Day 10: Ubatuba to Itatiaia. We’ll leave rather early today and drive east along the coast to the town of Parque Mombucaba. The valley north of town is one of the only places in the world to see the beautiful Black-hooded Antwren, which can be shy put sometimes poses for shots. Other birds we will look for here include Orange-eyed Thornbird, Chestnut-backed Antshrike, and Yellow-eared Woodpecker. In the afternoon, we drive back into the mountains to Itatiaia National Park, where we spend the final three nights of the tour in a hotel inside the park.
Day 11: Itatiaia National Park. Our first day in Itatiaia will be spent in the lower part of the park. The hotel itself is often a great place to see and photograph some of the best birds around, including Saffron Toucanet, Frilled Coquette, Maroon-bellied Parakeet, and Dusky-legged Guan. If we still need Swallow-tailed Cotinga, it will be a major target for us today as well. We may also spend part of the morning on a more challenging trail that can be good for some gorgeous birds like White-bibbed Antbird.
Day 12: Algulhas Negras road. We’ll take a day trip to the highest mountains in Southeast Brazil, where a number of special birds await. Rufous-tailed Antbird, Large-tailed Antshrike, Black-and-gold Cotinga, Bay-chested Warbling-Finch, Black-capped Piprites, and Diademed Tanager are a few of the star birds we’ll look for along this easy dirt track. We’ll check a reliable lek of Green-crowned Plovercrest, try to see Rufous-tailed Antthrush (hard to photograph) , and bird the edge of an overgrown marsh for Itatiaia Spinetail before returning to our hotel in the afternoon (we may end up spending this night near the Algulhas Negras road if the shuttered hotel we used to use reopens).
Day 13: Itatiaia to São Paulo and departure. We’ll have most of the day to bird our way back to Sao Paulo, arriving in time for evening international flights. The tour concludes in the international airport.
PACE: Moderate. Breakfasts will typically be at 5 or 5:30am, with one or two a bit earlier. Where possible, there will be some downtime at the lodge in the middle of the day. On days where this is not possible, we will attempt to arrive to the hotel early enough to relax a bit before dinner. There will be chances to do some nightbirding at several locations, but those wishing to skip it may do so. Brazil is a huge country, and as such there is a lot of driving; at least 5 days will involve drives of 3 hours or more, the longest being about 6 hours on day 7.
PHYSICAL DIFFICULTY: Moderate. Most of the birding is done from flat or moderately inclined roads and trails. You can expect to walk an average of around 3 miles (4.8 km) on the full birding days, and less on the travel days. Two days of the trip will involve some trails with some steeper sections where a walking stick can be helpful. There are no very high elevations involved; the highest elevation visited is about 6500 ft (2000 m), and only for a few hours; all accommodations are at 5600 ft (1700 m) or less.
CLIMATE: Warm to hot in the lowlands and cool to pleasant in the mountains. It could get down to 45°F/7°C early in the morning on 1 morning. Some rain can be expected.
ACCOMMODATION: Generally good to excellent, though the guesthouses at Intervales are a bit basic. All have private bathrooms, full-time hot water, and 24h electricity. Except for Intervales, accommodation has wi-fi, though it may only be available in public areas and may be slow.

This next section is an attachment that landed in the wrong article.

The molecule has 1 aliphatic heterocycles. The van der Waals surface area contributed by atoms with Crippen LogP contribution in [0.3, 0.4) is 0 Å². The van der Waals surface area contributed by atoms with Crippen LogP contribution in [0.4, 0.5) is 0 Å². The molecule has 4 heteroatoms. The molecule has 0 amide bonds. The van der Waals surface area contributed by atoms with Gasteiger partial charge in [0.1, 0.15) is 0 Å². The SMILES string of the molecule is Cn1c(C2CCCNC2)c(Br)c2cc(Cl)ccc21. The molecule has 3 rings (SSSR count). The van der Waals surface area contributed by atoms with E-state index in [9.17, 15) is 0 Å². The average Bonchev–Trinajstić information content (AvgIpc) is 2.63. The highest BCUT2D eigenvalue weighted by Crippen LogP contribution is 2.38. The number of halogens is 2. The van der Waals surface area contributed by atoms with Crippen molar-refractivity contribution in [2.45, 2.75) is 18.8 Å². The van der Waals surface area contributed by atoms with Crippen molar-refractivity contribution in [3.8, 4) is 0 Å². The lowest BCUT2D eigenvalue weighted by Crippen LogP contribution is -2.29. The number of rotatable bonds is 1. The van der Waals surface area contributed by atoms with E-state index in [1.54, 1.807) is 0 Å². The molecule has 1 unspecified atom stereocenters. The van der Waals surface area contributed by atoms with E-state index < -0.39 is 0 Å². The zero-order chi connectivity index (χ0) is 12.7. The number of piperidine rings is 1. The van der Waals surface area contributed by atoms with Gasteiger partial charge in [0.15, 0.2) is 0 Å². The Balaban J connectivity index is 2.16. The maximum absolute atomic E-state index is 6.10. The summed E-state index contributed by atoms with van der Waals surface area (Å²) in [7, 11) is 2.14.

EXPECTATIONS: A great trip for both birding and bird photography. You could easily see more than 300 bird species on this trip, and it would not be beyond the realm of possibility to photograph more than half of those.
GEAR: Binoculars are essential. A 300 mm lens with teleconverter or a 100-400 mm zoom work well in most areas. A full-frame camera helps in darker situations for being able to shoot at higher ISOs, but is by no means required. Longer lenses such as 500-600 are fine if you have them, but they can be tiring to carry on some of the walks.
TRAVEL REQUIREMENTS: A valid passport is required; the passport must be valid for at least six months past your intended stay. Tourist visas are currently required for citizens of the US, Canada, and Australia, as well as most countries in Africa, Asia, and the Middle East. Visas may take anywhere from a week to a month to obtain, rarely longer. Tourist visas are currently not required for citizens of the UK, New Zealand, South Africa, and most European countries. Travel requirements are subject to change; please double check with the nearest embassy or consulate, or ask our office staff if you are unsure.
WHAT’S INCLUDED?: Tips to drivers, local guides, and lodge staff; accommodation from the night of day 1 to the night of day 12; meals from dinner on day 1 (unless you arrive too late for dinner service) to lunch on day 13; safe drinking water as well as tea and coffee during meals (if eating at a restaurant that does not include drinks, reasonable non-alcoholic beverages will be included); safe drinking water only between meals; Tropical Birding tour leader with scope and audio gear from the evening of day 1 to the afternoon of day 13; airport transportation on day 1 via the hotel shuttle bus; ground transport for the group to all sites in the itinerary from day 2 to day 13 (for smaller groups the guide will drive, and for larger groups there will be a driver); local guide on day 3 and day 4 at Intervales; entrance fees to the sites mentioned in the itinerary; a printed and bound checklist to keep track of your sightings (given to you at the start of the tour – only electronic copies can be provided in advance).
WHAT’S NOT INCLUDED?: Optional tips to the tour leader; tips for luggage porters if you require their services; flights; excess luggage charges; snacks; additional drinks apart from those included; alcoholic beverages; travel insurance; excursions not included in the tour itinerary; extras in hotels such as laundry service, minibar, room service, telephone calls, and personal items; medical fees; other items or services not specifically mentioned as being included.